Marc Scott says “Kids Can’t Use Computers… And This Is Why It Should Worry You“:
Mobile has killed technical competence. We now all carry around computers that pretend to be mobile phones or tablets. Most people don’t even think of their phone as a computer. It’s a device to get quick and easy access to Google. It’s a device that allows us to take photos and post them to Facebook. It’s a device that allows us to play games and post our scores to Twitter. It’s a device that locks away the file system (or hides it from us). It’s a device that only allows installation of sanitised apps through a regulated app store. It’s a device whose hardware can’t be upgraded or replaced and will be obsolete in a year or two. It’s a device that’s as much a general purpose computer as the Fisher Price toy I had when I was three.
The central idea of this article is that people who don’t understand exactly how a computer functions and can’t fix it themselves are morons who all grew up with GUIs that abstract ideas to the point where the Internet Explorer icon is The Internet.
All of the anecdotal evidence provided as to why this is such a bad thing are wildly incorrect.
Yes, some people don’t understand how to turn their computer monitors on or flip the wi-fi switch on the laptop so that they can browse the web. That isn’t a failing of their teaching so much as it is a failing of the software and hardware.
13 years ago I was a hardcore Linux nerd full of disdain for anyone that couldn’t fix their own computer. Today we have computers in our pockets that are more useful and easier to use than the computers I’ve owned most of my life. I can learn German and hook up my guitar to my pocket computer that also makes calls. This is an awesome thing that hardcore nerds love to ridicule.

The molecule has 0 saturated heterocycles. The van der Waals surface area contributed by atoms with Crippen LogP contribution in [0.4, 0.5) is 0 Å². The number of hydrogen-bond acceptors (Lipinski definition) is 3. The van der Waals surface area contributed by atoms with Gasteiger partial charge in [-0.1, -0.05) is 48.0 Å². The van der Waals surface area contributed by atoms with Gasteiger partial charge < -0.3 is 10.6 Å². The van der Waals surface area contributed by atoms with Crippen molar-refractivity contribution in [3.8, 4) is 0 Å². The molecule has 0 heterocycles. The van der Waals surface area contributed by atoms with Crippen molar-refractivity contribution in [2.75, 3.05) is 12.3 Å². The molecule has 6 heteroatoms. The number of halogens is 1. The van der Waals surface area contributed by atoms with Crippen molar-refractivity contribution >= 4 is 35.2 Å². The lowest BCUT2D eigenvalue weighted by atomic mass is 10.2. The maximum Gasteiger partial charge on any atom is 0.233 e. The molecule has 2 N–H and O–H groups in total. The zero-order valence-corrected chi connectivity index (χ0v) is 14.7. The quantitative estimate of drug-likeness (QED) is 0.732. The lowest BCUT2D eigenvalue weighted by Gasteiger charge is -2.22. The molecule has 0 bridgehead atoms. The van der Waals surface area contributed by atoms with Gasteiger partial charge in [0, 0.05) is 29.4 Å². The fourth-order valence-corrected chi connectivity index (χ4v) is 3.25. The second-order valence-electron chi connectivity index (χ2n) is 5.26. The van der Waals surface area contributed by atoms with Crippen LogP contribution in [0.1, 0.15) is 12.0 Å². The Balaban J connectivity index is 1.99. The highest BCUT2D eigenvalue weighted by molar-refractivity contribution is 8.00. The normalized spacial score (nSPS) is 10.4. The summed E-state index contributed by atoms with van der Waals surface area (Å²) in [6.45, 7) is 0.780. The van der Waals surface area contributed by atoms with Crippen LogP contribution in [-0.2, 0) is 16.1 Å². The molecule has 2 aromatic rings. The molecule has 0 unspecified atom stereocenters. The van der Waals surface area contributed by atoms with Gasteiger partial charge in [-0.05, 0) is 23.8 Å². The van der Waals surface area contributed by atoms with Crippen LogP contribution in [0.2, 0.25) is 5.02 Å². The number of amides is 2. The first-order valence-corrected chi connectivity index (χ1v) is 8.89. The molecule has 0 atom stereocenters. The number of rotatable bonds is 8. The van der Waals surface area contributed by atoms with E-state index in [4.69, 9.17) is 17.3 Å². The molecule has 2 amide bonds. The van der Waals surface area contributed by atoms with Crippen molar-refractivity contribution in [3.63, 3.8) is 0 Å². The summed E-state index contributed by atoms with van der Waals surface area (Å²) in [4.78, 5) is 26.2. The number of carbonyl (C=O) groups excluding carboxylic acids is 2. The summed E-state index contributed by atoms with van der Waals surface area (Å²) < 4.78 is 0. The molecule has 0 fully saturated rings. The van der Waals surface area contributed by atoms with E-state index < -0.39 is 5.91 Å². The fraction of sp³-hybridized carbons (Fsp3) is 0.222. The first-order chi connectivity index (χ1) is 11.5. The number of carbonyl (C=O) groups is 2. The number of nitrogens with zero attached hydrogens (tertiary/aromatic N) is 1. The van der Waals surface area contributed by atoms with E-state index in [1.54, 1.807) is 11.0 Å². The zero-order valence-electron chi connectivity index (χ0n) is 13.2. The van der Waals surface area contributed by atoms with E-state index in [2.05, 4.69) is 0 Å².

Marc Scott’s advice for fixing this non-problem is that parents should force their children to learn a scripting language to find the wifi password from a list of possibilities; Windows and Mac users should install Linux; and Mobile users should get Ubuntu for phones.
Installing Linux next to or on top of Windows or OS X only teaches users something because Linux won’t do what they want. Yes, they’ll be forced to use the command line to get their printer, sound, 3D accelerated rendering or power management working properly. When that doesn’t work all they will have learned is that Linux sucks and they should never have installed it. When they can’t boot back to Windows because Grub trashed the boot loader they will just go back to Candy Crush on their phones.
These solutions are all ridiculous. That computers, and iOS in particular, are easy to use is not a problem that needs solving. Unintuitive software that doesn’t do what users want and grumpy old people like us who refuse to change are the problem. Devices should be easy to use and perform the functions that people expect. Nobody should be forced to learn a command-line to use their computer.